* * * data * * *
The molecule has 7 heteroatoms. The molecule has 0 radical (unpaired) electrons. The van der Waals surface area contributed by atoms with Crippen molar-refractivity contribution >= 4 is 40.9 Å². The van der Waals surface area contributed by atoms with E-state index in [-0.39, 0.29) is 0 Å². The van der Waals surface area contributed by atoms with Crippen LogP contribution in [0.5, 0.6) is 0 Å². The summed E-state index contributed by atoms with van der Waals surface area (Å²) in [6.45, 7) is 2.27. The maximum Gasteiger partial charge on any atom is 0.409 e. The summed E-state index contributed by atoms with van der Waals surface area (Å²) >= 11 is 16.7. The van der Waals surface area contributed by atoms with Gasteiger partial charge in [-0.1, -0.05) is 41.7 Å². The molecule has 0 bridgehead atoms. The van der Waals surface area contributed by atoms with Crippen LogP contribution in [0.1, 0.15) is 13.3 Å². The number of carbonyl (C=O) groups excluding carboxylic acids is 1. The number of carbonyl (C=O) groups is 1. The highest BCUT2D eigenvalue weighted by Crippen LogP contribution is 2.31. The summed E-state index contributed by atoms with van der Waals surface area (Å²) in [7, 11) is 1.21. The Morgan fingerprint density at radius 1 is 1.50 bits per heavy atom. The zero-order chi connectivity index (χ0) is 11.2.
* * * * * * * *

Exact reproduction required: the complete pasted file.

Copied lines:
The molecule has 7 heteroatoms. The molecule has 0 radical (unpaired) electrons. The van der Waals surface area contributed by atoms with Crippen molar-refractivity contribution >= 4 is 40.9 Å². The van der Waals surface area contributed by atoms with E-state index in [-0.39, 0.29) is 0 Å². The van der Waals surface area contributed by atoms with Crippen LogP contribution in [0.5, 0.6) is 0 Å². The summed E-state index contributed by atoms with van der Waals surface area (Å²) in [6.45, 7) is 2.27. The maximum Gasteiger partial charge on any atom is 0.409 e. The summed E-state index contributed by atoms with van der Waals surface area (Å²) >= 11 is 16.7. The van der Waals surface area contributed by atoms with Gasteiger partial charge in [-0.1, -0.05) is 41.7 Å². The molecule has 0 bridgehead atoms. The van der Waals surface area contributed by atoms with Crippen LogP contribution in [0.1, 0.15) is 13.3 Å². The number of carbonyl (C=O) groups excluding carboxylic acids is 1. The number of carbonyl (C=O) groups is 1. The highest BCUT2D eigenvalue weighted by Crippen LogP contribution is 2.31. The summed E-state index contributed by atoms with van der Waals surface area (Å²) in [7, 11) is 1.21. The Morgan fingerprint density at radius 1 is 1.50 bits per heavy atom. The zero-order chi connectivity index (χ0) is 11.2.